It began as a compulsion. I needed more regular infusions of writing nerds in my life and I was really wising up to that fact.
Also, I’d discovered that one major preventative for depression symptoms (more about my mental health journey can be found here) is to keep planning good things in my future so that I can look forward to them. At the tail end of my time at the SuperStars Writing Seminar this February, I discovered that a group of friends had already decided to go together to WorldCon (World Science Fiction Convention), which was being hosted later that summer in Chicago.
Truth be told, a few years ago I wouldn’t have pointed to myself and said “That girl really likes big, crowded social events.” But the joy that comes from spending time with other SFF writers, learning with them, enjoying food and drink with them, building friendships, and staying in touch with them over time and space… It’s hard to specifically quantify it, but I can say with certainty that it is deeply nourishing and encouraging to my soul.
So I signed up for WorldCon within days of returning from Colorado Springs. And then I did something I’ve never done before. I applied for programming.
I filled out a lot of information about myself, my experience, and my interests. I pored over the proposed panel topics and selected ones that I would be happy to participate in. It took months for things to be finalized–and understandably so! I can’t imagine the number of moving parts and people and vacancies needing to be filled. It is truly a monumental effort.
After I was notified of my acceptance on programming, I was given the names and times of my panels as well as the people who would be on the panels with me. I was immediately relieved (and surprised!) to recognize one of the names on the panel. In a convention as huge as WorldCon, those odds can’t be very high. And knowing someone helped. It smoothed the way into something that was new and a little scary for me. Because I was able to hug the moderator before we jumped into a discussion of the topics (thank you Peter Adrian Behravesh for always being so kind to me!)
What were my WorldCon highlights, you ask?
Barcon – (that’s shorthand for all the networking and socializing that happens at the hotel bar, either during the day or after hours. And no, you don’t have to drink booze to participate in it). I joined SFWA (Science Fiction and Fantasy Writers Association—my first writer’s guild!) last month so that I could have further opportunities to meet folks in the writing world, and the SFWA meetup was, you guessed it, at the bar. *Clears throat*. Here is where I pause and assure my parents (Hi, Mom and Dad!) that I am not lapsing into wanton drunken ways and writing it off as business necessities. Barcon is a warm, sometimes rowdy, but very generous crowd. The folks I met were encouraging, welcoming, funny, and forthright. They wanted to get to know me and my writing and they wanted to help me with my career goals. Shout out to Rob Greene for the warm introduction to his Transpatial Tavern community!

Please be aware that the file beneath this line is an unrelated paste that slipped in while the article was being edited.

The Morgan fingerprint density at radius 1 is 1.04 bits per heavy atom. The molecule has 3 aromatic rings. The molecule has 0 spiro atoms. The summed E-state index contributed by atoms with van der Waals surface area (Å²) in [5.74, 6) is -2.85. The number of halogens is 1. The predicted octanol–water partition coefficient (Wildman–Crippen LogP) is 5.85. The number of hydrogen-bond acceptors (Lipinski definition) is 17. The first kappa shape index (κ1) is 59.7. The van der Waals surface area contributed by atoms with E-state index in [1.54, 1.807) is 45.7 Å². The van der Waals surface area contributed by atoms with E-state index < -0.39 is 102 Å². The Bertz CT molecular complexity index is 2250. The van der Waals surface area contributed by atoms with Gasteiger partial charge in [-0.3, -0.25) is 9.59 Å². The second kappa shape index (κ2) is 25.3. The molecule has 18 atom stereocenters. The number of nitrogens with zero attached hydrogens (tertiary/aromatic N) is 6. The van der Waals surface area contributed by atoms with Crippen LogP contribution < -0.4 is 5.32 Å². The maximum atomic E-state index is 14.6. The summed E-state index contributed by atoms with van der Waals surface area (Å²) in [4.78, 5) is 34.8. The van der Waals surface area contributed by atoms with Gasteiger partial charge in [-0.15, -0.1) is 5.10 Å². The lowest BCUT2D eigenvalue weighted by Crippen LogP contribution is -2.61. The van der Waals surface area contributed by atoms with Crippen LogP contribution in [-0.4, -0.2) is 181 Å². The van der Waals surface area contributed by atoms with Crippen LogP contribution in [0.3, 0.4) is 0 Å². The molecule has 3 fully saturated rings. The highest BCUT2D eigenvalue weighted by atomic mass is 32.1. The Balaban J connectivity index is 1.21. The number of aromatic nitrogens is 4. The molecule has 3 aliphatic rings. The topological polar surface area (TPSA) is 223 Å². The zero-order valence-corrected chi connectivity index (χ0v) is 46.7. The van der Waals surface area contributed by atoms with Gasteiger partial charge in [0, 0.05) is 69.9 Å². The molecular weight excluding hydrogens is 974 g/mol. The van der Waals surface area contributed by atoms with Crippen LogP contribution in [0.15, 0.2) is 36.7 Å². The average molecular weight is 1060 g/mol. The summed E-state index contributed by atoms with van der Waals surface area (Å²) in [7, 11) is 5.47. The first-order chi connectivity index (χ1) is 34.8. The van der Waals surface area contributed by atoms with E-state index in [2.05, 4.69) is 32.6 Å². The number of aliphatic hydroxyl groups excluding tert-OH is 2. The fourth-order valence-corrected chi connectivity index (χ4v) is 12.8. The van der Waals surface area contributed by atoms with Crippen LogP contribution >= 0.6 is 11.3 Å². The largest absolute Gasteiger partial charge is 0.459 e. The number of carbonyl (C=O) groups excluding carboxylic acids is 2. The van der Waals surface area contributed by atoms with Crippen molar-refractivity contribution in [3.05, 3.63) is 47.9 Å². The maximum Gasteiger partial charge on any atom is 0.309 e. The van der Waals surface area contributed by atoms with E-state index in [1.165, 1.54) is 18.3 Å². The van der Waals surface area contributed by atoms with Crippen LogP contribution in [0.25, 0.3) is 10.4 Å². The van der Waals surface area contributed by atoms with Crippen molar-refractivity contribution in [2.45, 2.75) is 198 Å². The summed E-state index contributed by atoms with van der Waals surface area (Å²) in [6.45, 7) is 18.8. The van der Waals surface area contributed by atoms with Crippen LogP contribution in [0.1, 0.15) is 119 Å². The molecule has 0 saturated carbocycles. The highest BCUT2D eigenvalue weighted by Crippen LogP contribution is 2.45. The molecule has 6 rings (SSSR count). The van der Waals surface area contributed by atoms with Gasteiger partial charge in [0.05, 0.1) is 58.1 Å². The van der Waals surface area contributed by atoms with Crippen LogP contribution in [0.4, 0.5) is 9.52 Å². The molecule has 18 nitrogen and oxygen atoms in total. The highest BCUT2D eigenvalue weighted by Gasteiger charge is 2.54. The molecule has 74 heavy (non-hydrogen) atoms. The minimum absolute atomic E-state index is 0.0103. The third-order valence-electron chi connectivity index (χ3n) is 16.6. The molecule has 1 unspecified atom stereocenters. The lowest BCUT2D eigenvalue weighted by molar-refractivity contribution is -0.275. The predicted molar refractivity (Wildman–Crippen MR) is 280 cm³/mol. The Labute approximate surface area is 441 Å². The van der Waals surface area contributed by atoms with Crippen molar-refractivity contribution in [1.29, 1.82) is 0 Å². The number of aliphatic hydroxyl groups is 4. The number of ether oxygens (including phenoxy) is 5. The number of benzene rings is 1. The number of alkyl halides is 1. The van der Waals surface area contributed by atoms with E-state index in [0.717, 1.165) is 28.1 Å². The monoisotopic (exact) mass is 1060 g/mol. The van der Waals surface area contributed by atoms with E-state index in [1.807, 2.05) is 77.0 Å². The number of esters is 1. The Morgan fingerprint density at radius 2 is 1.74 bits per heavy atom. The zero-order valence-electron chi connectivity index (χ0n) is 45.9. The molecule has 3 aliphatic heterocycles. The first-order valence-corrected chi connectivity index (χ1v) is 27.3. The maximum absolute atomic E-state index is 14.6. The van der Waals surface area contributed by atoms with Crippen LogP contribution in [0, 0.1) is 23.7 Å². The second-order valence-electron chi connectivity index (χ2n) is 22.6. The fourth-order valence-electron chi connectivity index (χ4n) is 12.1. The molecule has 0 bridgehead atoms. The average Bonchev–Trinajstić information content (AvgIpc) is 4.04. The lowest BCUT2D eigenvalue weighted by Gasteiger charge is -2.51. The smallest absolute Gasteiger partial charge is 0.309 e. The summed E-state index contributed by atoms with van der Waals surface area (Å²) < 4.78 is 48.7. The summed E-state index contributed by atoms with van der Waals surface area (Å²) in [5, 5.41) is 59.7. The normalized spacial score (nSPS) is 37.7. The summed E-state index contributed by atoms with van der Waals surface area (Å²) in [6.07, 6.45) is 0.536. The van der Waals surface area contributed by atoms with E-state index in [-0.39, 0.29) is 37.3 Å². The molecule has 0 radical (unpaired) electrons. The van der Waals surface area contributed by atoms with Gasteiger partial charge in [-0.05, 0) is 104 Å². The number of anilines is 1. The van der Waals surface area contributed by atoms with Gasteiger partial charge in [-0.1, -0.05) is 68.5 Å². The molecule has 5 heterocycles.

My Reading – I performed a joint reading with Jean Bürlesk, a writer from Luxembourg, wherein we each read original fiction inspired by fairy tales or myths and then afterward ran a Q/A with the audience.
It was pure joy to share the stage with Jean. He’s a wonderful actor and a fine performer and a very talented and very funny writer. Our paths collided multiple times after that reading and he even came over to the AirBnB that my housemates and I were sharing to join us for dinner, billiards, and board games. I wouldn’t at all mind doing many future readings in Jean’s company! Also, to my heartfelt delight, the story that I read moved at least one person in the audience to tears, which was really encouraging feedback.